Drinking water quality updates

Update: Friday 13 April 2018

Wannon Water is currently experiencing some seasonal algae in the raw water storages that supply Terang and Warrnambool. The drinking water supplied to customers is perfectly safe to drink but some customers may temporarily notice an earthy taste or odour.

This is not uncommon at this time of year as algae thrives in warm, dry conditions. Similar events occurred within the Warrnambool catchment last month, and are occurring at a number of other locations across Victoria at present.


We are actively working to minimise the algal issues through several measures, including changing the source of water and making some minor adjustments to the treatment process.

It's important to note that the issue at Terang is not related to the Cobrico peat fire, which is burning nearby. We can assure customers that no contamination event has occurred at Ewens Hill.

The algae is a naturally occurring condition within some of our raw water storages under certain seasonal conditions.

We apologise for any inconvenience. If customers have any ongoing concerns, please contact us.

Algae Information

Many factors may contribute to water taste, smell and odour problems. The significant factors are algae and chlorine.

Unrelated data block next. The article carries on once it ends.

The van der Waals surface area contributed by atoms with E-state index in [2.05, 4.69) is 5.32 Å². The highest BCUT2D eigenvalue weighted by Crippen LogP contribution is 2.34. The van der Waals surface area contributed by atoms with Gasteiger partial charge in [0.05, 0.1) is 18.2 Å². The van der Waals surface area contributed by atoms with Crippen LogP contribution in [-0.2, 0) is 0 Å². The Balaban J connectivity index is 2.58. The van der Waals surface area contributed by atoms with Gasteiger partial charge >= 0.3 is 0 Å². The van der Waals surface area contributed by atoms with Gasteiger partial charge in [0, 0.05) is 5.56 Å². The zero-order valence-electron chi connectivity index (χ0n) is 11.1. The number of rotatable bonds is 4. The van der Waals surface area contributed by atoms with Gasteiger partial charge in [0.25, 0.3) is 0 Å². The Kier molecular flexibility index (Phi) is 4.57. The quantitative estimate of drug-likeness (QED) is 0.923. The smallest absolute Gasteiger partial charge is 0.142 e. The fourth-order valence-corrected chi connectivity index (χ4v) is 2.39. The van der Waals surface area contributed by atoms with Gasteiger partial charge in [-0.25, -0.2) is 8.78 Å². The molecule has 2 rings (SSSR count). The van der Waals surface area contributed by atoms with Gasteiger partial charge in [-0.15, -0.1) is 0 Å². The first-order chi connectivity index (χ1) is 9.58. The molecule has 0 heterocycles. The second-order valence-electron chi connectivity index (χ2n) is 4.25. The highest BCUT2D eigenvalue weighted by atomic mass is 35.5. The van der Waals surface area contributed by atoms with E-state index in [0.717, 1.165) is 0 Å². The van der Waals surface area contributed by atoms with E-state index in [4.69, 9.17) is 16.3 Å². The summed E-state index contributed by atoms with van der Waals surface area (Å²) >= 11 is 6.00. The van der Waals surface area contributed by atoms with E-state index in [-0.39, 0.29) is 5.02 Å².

Algae often grow in water storages particularly over the hotter summer months. As the bloom recedes and the algae die off they will release chemical substances into the water that may cause a disagreeable taste and odour.

Wannon Water controls potential algae problems by adopting the following management approaches:

  • Algae prevention: Wannon Water regularly monitors water storages for the presence of algae. If algae are detected in high numbers, if possible, the affected water storage will be taken off line.
  • Water treatment: Conventional water treatment plants, like the plant serving Warrnambool, Hamilton, Camperdown, Cobden, Terang, Balmoral, Glenthompson, Casterton and Simpson treat water by a filtering process that will remove the majority of sediments and some taste and odour compounds.
  • Water testing: Monitoring and testing is conducted to assess the taste, colour and appearance of water.
    • Physical parameters such as pH, turbidity, hardness, alkalinity and colour of water are measured
    • Chemical monitoring occurs to identify chemicals from the source water, which can also affect the aesthetic properties of water. 
    • Algae monitoring - algae can impact significantly on taste and odour.

For further information about drinking water and the treatment process click here.